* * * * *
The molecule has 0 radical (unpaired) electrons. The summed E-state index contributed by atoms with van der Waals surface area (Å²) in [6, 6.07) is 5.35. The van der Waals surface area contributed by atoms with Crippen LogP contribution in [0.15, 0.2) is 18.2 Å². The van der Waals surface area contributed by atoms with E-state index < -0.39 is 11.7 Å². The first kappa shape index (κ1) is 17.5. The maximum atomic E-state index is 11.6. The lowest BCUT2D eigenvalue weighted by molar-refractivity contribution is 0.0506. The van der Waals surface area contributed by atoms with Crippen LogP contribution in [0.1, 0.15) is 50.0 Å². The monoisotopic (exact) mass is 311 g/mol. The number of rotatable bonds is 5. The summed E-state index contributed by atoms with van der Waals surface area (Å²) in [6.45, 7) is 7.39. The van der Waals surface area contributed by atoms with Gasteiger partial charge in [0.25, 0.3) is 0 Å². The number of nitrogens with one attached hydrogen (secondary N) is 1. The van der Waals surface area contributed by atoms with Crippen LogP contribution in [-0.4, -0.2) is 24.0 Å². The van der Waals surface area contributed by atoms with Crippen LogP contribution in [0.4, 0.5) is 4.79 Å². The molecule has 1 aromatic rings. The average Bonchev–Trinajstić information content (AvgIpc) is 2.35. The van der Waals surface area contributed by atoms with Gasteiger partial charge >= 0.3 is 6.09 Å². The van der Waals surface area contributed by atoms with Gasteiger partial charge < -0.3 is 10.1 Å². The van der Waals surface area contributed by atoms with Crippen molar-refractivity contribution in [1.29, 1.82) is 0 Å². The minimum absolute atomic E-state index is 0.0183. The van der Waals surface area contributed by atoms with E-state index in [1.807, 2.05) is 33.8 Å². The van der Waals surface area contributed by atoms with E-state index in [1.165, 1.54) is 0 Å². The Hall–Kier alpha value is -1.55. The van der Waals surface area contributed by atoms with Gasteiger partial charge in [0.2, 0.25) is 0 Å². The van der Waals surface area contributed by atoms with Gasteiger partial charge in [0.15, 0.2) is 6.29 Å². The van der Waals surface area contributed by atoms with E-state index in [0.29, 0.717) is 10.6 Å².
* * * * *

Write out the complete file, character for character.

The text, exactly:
The molecule has 0 radical (unpaired) electrons. The summed E-state index contributed by atoms with van der Waals surface area (Å²) in [6, 6.07) is 5.35. The van der Waals surface area contributed by atoms with Crippen LogP contribution in [0.15, 0.2) is 18.2 Å². The van der Waals surface area contributed by atoms with E-state index < -0.39 is 11.7 Å². The first kappa shape index (κ1) is 17.5. The maximum atomic E-state index is 11.6. The lowest BCUT2D eigenvalue weighted by molar-refractivity contribution is 0.0506. The van der Waals surface area contributed by atoms with Crippen LogP contribution in [0.1, 0.15) is 50.0 Å². The monoisotopic (exact) mass is 311 g/mol. The number of rotatable bonds is 5. The summed E-state index contributed by atoms with van der Waals surface area (Å²) in [6.45, 7) is 7.39. The van der Waals surface area contributed by atoms with Gasteiger partial charge in [0.25, 0.3) is 0 Å². The number of nitrogens with one attached hydrogen (secondary N) is 1. The van der Waals surface area contributed by atoms with Crippen LogP contribution in [-0.4, -0.2) is 24.0 Å². The van der Waals surface area contributed by atoms with Crippen LogP contribution in [0.4, 0.5) is 4.79 Å². The molecule has 1 aromatic rings. The average Bonchev–Trinajstić information content (AvgIpc) is 2.35. The van der Waals surface area contributed by atoms with Gasteiger partial charge >= 0.3 is 6.09 Å². The van der Waals surface area contributed by atoms with Gasteiger partial charge < -0.3 is 10.1 Å². The van der Waals surface area contributed by atoms with Crippen molar-refractivity contribution in [1.29, 1.82) is 0 Å². The minimum absolute atomic E-state index is 0.0183. The van der Waals surface area contributed by atoms with E-state index in [1.807, 2.05) is 33.8 Å². The van der Waals surface area contributed by atoms with E-state index in [1.165, 1.54) is 0 Å². The Hall–Kier alpha value is -1.55. The van der Waals surface area contributed by atoms with Gasteiger partial charge in [0.2, 0.25) is 0 Å². The van der Waals surface area contributed by atoms with Gasteiger partial charge in [0.15, 0.2) is 6.29 Å². The van der Waals surface area contributed by atoms with E-state index in [0.29, 0.717) is 10.6 Å².